Usually, Ike used other means instead of brute strength in his dealings with others. He had to use diplomacy, psychology, and an awful lot of patience to manage eight children. Raising six consecutive boys was no easy task, but if problems arose, Ike faced them head on. One day the sheriff drove over to Ike's place with some disturbing information. Sensing trouble when he saw the police car drive up, Ike met the sheriff in the front yard. After a greeting, the sheriff asked, "Ike, I understand that your two older boys, Rueal and Morgan, are running a still and selling their products. You know that boot-legging is unlawful. Are you going to break-up that operation or should I do it?"
Ike was stunned because he knew nothing about the illegal actions of his sons. He told the sheriff, "Don't worry, I will investigate; and if anything like that is going on, I will take care of it." After some detective work, Ike discovered that the teenagers had learned to make home brew. They had set up their brewery in a vacant shed quite a ways from the house. Every thing was well planned by the young entrepreneurs. They chose a place close to a spring of water so they could easily rinse out empty beer and soda pop bottles for their freshly made brew. Sterilization did not seem to be part of their game plan. They bought themselves a capping device so that they could recap their second-hand, filled bottles. On Saturday night, they took their products to the nearby towns of Rosebud and Lott to bootleg their wares. Their undoing occurred when someone became ill on the green beer and snitched to the sheriff. Ike broke up the still as if he were a zealous temperance leader and dealt with the boys in a way that led them to believe that they had better take up some other kind of business.
The education of his children was important to Ike; and to do his part, he served on the school board at one time. That proved to be embarrassing when he received word of mis-behavior on the part of some of his kids. As he was returning home in a wagon from the gin, he passed the school. Two of his boys, Tommie and Weldon, were engaged in a major fight with some other students on the playground. In the middle of fists flying, Ike brought the mules to a standstill and climbed down from the wagon. Tommie and Weldon were astonished when "Papa" showed up to break-up the fight. He promised the two boys that he would deal with them when they got home. Tommie and Weldon got a double-dose for their indiscretions because they received a paddling at school first.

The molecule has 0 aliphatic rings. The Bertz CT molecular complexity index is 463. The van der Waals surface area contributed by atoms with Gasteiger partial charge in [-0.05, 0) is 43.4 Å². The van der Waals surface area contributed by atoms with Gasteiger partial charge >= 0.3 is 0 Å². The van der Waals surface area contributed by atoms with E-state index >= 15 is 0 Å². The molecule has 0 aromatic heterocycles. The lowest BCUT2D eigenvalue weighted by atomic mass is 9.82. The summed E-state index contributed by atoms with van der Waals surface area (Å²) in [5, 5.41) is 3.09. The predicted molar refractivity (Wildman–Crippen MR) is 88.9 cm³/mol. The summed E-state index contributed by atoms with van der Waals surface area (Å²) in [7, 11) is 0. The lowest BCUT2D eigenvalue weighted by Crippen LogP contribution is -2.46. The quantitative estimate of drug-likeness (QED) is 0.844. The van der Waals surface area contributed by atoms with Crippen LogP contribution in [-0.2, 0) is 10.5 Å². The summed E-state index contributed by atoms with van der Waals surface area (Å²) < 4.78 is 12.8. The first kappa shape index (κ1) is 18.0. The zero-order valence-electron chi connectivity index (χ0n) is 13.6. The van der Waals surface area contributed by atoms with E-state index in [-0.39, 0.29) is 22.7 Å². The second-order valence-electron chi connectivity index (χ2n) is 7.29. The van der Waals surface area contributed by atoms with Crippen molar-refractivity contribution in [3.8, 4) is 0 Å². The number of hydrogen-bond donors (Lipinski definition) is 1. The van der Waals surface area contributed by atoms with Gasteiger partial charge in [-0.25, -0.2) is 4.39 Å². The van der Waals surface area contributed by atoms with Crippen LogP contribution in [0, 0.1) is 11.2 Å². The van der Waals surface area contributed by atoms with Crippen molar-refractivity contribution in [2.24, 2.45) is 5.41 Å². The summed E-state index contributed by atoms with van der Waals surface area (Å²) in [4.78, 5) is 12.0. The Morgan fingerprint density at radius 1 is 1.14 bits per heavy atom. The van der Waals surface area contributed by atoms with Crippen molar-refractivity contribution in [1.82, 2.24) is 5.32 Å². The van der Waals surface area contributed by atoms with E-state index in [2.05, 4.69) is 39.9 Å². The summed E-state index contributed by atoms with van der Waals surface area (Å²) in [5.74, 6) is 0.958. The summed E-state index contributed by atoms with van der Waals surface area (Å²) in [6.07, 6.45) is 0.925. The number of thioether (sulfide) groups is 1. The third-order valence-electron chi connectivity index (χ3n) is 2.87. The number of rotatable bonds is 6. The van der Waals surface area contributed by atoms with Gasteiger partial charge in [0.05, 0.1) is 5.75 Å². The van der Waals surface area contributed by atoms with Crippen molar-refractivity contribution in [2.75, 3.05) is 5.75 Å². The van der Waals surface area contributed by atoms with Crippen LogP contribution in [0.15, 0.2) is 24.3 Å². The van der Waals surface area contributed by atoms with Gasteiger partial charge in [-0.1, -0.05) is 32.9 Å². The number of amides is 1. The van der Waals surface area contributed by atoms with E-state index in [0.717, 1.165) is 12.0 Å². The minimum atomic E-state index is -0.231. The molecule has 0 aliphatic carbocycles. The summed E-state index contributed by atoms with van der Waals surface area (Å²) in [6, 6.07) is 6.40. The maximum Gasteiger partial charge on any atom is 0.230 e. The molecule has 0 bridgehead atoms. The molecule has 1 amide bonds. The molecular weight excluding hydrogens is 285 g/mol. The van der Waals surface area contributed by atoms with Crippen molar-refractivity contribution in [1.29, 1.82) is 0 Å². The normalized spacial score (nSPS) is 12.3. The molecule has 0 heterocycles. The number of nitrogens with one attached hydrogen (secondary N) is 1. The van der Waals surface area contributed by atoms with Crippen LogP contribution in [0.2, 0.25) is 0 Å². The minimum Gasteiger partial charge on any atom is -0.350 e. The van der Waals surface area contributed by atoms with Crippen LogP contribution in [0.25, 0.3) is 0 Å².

In addition to the heavy load that he carried at home, neighbors sometimes relied on him for counseling when trouble arose. Although Ike's formal education was limited, he was a master psychologist. Dude, a man who lived nearby, often imbibed too heavily in the booze. At times his family suffered greatly, because he invariably engaged in irrational acts while he was drunk. One day, one of Dude's boys ran across the field to get Ike for help. Breathlessly, Dude's boy explained, "Mr. Ike, come quick! Papa is standing on the rim of the well. He says he is going to jump in. Mama and Grandma are holding on to him."
Ike had been summoned by his neighbors before, and he did not run over to Dude's at break-neck speed. As he arrived, a pitiful sight was before his eyes. Dude's wife and mother were crying and begging him not to jump into the well as they held onto his legs with all their might. Ike strolled up to the well and took hold of the women by their arms. He slowly led the frightened ladies away from the well leaving Dude still standing on the rim. He turned around and started giving Dude instructions: "Don't worry Dude! I've got a hold of them now. You can go ahead and jump!" Dude bounded down sheepishly from the rim of the well, and walked into the house. Ike tipped his hat to the women and headed for home.